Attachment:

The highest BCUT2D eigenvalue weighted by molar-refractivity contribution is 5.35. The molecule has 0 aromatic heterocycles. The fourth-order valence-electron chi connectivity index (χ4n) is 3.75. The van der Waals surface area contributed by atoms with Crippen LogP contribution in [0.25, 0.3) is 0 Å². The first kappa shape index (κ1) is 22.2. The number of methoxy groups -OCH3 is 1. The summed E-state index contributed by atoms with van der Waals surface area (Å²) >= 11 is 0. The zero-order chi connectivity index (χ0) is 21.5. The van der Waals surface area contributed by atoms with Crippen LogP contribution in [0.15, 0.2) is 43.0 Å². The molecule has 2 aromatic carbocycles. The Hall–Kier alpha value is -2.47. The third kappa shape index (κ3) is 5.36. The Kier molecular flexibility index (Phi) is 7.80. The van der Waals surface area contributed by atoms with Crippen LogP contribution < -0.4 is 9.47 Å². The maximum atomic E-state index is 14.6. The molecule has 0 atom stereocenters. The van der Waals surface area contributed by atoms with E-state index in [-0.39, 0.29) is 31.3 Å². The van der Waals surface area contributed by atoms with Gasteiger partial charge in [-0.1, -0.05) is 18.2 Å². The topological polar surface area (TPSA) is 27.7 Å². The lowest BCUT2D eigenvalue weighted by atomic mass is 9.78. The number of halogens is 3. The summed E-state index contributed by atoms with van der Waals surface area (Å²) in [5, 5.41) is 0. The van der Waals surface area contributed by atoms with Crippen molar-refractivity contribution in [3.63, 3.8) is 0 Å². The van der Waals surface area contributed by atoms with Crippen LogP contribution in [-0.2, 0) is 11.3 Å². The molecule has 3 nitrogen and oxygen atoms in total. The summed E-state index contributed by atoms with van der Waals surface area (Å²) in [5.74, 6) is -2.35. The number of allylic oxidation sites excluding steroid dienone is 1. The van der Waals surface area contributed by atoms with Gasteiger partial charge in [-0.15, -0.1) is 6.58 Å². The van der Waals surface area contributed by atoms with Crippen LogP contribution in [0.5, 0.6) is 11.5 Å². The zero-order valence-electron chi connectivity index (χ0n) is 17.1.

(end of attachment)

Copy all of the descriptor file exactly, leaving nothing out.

The highest BCUT2D eigenvalue weighted by molar-refractivity contribution is 5.35. The molecule has 0 aromatic heterocycles. The fourth-order valence-electron chi connectivity index (χ4n) is 3.75. The van der Waals surface area contributed by atoms with Crippen LogP contribution in [0.25, 0.3) is 0 Å². The first kappa shape index (κ1) is 22.2. The number of methoxy groups -OCH3 is 1. The summed E-state index contributed by atoms with van der Waals surface area (Å²) >= 11 is 0. The zero-order chi connectivity index (χ0) is 21.5. The van der Waals surface area contributed by atoms with Crippen LogP contribution in [0.15, 0.2) is 43.0 Å². The molecule has 2 aromatic carbocycles. The Hall–Kier alpha value is -2.47. The third kappa shape index (κ3) is 5.36. The Kier molecular flexibility index (Phi) is 7.80. The van der Waals surface area contributed by atoms with Crippen LogP contribution < -0.4 is 9.47 Å². The maximum atomic E-state index is 14.6. The molecule has 0 atom stereocenters. The van der Waals surface area contributed by atoms with E-state index in [-0.39, 0.29) is 31.3 Å². The van der Waals surface area contributed by atoms with Gasteiger partial charge in [-0.1, -0.05) is 18.2 Å². The topological polar surface area (TPSA) is 27.7 Å². The lowest BCUT2D eigenvalue weighted by atomic mass is 9.78. The number of halogens is 3. The summed E-state index contributed by atoms with van der Waals surface area (Å²) in [5, 5.41) is 0. The van der Waals surface area contributed by atoms with Crippen molar-refractivity contribution in [3.63, 3.8) is 0 Å². The van der Waals surface area contributed by atoms with Crippen LogP contribution in [-0.2, 0) is 11.3 Å². The molecule has 3 nitrogen and oxygen atoms in total. The summed E-state index contributed by atoms with van der Waals surface area (Å²) in [5.74, 6) is -2.35. The number of allylic oxidation sites excluding steroid dienone is 1. The van der Waals surface area contributed by atoms with Gasteiger partial charge in [-0.15, -0.1) is 6.58 Å². The van der Waals surface area contributed by atoms with Crippen LogP contribution in [0.5, 0.6) is 11.5 Å². The zero-order valence-electron chi connectivity index (χ0n) is 17.1.